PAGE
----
Blending strategy with economic ballast, India, UAE raise the bar

There is a new upswing in India’s relations with the United Arab Emirates, home to 2.6 million-strong Indian community and New Delhi’s third largest trading partner after China and the US. Barely weeks after the successful trip of Prime Minister Narendra Modi to the Gulf state in August, UAE’s Foreign Minister Sheikh Abdulla Bin Zayed Al Nahyan visited India on September 2 and 3, imparting a fresh momentum to multilayered bilateral ties.

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A date with Masdar: Smart zero-carbon city in UAE inspires Modi

Clean and Green – this new focus on smart living and sustainable urban space, found affirmation in India’s Prime Minister Narendra Modi’s maiden visit to the world’s zero carbon smart city in the UAE. Mr Modi, who has unfurled the dream of 100 smart cities in India, looked visibly impressed as he took a ride in a self-driven car that runs on solar powered batteries in Masdar, a 5.95 sq km strip located 17 km southeast of Abu Dhabi international airport.

Mr Modi discussed urban development and next generation urban spaces with United Arab Emirates officials on August 17. He was also briefed on Masdar city’s Private Rapid Transport System. Impressed with the city, Mr Modi wrote ‘Science is Life’ in the visitor’s book at Masdar city.

Masdar city project aims to turn Abu Dhabi into an international hub for renewable energy and to support the development and commercialisation of sustainable technology. The smart city concept is a key agenda of Mr Modi’s development plans. Masdar was meant to be an incubator for a new generation of Emirati green start-ups with an aim to garner investments in green energy and technology. This, in the long run, would earn Abu Dhabi significant revenue if its oil runs out. But due to the global financial crisis in 2008, Dubai’s state-owned investment company ran up a debt of USD 59 billion that left Abu Dhabi with little to invest in Masdar city.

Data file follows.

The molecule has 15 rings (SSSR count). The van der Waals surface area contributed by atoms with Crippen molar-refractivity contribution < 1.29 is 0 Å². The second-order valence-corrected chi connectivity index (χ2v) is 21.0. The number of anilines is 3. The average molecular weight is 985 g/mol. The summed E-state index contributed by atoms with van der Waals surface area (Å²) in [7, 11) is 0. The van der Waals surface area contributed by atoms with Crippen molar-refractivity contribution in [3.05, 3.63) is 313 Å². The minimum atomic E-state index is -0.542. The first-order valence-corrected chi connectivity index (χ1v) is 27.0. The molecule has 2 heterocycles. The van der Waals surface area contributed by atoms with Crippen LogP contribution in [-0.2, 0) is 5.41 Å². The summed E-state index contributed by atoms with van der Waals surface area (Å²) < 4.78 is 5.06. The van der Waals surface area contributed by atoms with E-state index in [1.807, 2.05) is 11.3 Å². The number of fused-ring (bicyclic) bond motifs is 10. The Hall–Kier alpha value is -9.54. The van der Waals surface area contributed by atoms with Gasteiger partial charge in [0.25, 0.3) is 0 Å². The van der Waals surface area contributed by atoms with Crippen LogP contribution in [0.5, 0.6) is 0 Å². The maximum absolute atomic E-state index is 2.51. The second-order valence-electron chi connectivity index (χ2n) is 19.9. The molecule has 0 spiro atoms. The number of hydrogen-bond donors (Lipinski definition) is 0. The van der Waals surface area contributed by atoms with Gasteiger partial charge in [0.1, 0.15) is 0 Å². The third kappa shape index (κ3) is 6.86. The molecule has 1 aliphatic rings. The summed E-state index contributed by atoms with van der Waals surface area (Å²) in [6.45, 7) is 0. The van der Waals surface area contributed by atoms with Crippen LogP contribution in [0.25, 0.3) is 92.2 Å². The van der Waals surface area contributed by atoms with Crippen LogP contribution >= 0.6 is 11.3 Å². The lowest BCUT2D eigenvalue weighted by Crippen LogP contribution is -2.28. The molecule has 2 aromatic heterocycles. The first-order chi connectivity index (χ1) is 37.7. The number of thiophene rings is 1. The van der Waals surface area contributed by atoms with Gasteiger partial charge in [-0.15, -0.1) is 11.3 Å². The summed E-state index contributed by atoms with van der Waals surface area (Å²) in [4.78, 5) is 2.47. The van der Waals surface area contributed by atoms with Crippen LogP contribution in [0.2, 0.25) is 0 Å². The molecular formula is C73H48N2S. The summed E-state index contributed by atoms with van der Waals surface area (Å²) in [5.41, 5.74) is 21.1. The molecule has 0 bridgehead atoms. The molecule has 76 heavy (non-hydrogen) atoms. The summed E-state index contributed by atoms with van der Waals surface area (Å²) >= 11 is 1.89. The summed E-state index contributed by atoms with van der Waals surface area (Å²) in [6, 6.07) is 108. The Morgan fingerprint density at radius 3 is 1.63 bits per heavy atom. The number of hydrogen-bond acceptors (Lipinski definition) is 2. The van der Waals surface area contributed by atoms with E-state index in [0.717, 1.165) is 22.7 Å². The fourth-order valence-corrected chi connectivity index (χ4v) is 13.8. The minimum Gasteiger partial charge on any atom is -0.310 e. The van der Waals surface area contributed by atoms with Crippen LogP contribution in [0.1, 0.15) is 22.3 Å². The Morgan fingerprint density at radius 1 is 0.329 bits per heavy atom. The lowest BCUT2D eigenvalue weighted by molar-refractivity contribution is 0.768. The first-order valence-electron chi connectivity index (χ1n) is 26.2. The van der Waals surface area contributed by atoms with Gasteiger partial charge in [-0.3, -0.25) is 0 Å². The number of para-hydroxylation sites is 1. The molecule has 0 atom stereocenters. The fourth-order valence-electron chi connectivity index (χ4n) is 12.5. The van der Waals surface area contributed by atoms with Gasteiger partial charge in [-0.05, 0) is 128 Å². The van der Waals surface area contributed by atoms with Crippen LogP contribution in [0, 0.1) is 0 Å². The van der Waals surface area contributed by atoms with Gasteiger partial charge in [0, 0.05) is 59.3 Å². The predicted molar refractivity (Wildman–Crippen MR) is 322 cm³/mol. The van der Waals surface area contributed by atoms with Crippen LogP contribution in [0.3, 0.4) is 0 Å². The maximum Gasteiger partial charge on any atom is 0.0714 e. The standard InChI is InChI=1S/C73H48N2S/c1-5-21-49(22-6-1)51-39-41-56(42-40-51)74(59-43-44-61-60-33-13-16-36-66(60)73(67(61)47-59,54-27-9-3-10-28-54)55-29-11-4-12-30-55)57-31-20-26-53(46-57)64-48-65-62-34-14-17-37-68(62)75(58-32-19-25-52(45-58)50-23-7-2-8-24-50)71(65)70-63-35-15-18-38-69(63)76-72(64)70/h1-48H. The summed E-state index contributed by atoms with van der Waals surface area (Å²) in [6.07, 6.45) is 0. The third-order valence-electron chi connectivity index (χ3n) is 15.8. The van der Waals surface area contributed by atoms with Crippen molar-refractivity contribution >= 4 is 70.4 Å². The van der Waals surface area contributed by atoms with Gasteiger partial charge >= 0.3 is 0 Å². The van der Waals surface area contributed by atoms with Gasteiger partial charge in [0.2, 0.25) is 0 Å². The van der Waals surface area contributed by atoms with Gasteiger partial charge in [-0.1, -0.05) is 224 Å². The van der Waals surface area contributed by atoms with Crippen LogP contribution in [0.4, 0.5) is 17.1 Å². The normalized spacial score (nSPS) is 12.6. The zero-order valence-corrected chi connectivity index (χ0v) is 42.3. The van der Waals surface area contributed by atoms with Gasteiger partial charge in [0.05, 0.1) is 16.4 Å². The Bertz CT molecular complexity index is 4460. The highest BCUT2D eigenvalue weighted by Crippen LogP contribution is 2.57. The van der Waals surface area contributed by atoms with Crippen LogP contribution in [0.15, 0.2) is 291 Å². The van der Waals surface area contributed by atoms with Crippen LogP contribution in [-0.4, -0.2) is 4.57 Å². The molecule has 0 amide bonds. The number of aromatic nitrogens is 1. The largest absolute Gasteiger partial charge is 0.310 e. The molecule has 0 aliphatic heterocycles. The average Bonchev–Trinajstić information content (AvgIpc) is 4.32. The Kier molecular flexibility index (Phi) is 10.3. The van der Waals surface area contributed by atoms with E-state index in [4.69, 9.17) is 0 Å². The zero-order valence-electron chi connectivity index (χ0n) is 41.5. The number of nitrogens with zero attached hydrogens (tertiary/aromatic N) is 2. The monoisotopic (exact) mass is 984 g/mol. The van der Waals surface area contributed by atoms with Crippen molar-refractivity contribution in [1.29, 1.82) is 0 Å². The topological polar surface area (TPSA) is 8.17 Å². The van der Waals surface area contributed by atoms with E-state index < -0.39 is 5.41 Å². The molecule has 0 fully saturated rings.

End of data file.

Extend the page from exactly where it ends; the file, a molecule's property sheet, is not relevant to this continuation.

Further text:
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Modi’s Gulf diplomacy: India, UAE join hands to combat Islamic State

Against the backdrop of the emergence of the Islamic State as the top security threat to the region, India’s Prime Minister Narendra Modi has called for intensifying counter-terror cooperation with the United Arab Emirates, the first Gulf country he has visited after taking charge in May last year.

As Mr Modi arrived in the UAE on a two-day visit on August 16, the first visit by an Indian prime minister to the Gulf dynamo in 34 years, he was accorded a grand welcome and was received by none other than the Crown Prince of Abu Dhabi Sheikh Mohamed bin Zayed Al Nahyan and his five brothers.

Speaking about the agenda of his visit, Mr Modi said in an in an interview to Khaleej Times that he wanted to see the UAE as India’s top partner in trade and counter-terrorism, while noting that both countries had a range of common security and strategic concerns in the region including extremism. “We have a range of common security and strategic concerns in the region, including terrorism and extremism. So India and UAE have everything to be a top priority for each other. This is the way I look at the UAE. The Gulf region is vital for India’s economic, energy and security interests,” he said.